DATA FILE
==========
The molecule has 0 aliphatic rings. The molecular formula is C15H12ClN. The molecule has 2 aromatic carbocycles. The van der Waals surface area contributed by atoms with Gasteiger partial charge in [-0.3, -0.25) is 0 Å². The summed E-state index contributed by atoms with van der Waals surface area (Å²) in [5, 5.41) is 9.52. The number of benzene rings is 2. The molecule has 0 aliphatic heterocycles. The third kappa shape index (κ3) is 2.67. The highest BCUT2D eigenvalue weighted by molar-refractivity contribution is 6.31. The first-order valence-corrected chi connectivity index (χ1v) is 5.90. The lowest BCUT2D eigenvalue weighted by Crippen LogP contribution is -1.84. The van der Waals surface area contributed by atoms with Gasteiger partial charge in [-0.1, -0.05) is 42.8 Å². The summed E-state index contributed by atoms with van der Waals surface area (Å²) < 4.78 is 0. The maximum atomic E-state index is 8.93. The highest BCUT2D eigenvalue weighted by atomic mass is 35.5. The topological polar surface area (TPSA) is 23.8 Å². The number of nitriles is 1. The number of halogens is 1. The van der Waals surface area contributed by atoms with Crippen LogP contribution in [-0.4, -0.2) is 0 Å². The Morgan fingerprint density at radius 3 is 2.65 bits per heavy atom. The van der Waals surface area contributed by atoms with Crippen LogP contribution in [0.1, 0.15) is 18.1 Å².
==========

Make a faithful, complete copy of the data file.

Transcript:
The molecule has 0 aliphatic rings. The molecular formula is C15H12ClN. The molecule has 2 aromatic carbocycles. The van der Waals surface area contributed by atoms with Gasteiger partial charge in [-0.3, -0.25) is 0 Å². The summed E-state index contributed by atoms with van der Waals surface area (Å²) in [5, 5.41) is 9.52. The number of benzene rings is 2. The molecule has 0 aliphatic heterocycles. The third kappa shape index (κ3) is 2.67. The highest BCUT2D eigenvalue weighted by molar-refractivity contribution is 6.31. The first-order valence-corrected chi connectivity index (χ1v) is 5.90. The lowest BCUT2D eigenvalue weighted by Crippen LogP contribution is -1.84. The van der Waals surface area contributed by atoms with Gasteiger partial charge in [-0.1, -0.05) is 42.8 Å². The summed E-state index contributed by atoms with van der Waals surface area (Å²) < 4.78 is 0. The maximum atomic E-state index is 8.93. The highest BCUT2D eigenvalue weighted by atomic mass is 35.5. The topological polar surface area (TPSA) is 23.8 Å². The number of nitriles is 1. The number of halogens is 1. The van der Waals surface area contributed by atoms with Crippen LogP contribution in [-0.4, -0.2) is 0 Å². The Morgan fingerprint density at radius 3 is 2.65 bits per heavy atom. The van der Waals surface area contributed by atoms with Crippen LogP contribution in [0.1, 0.15) is 18.1 Å².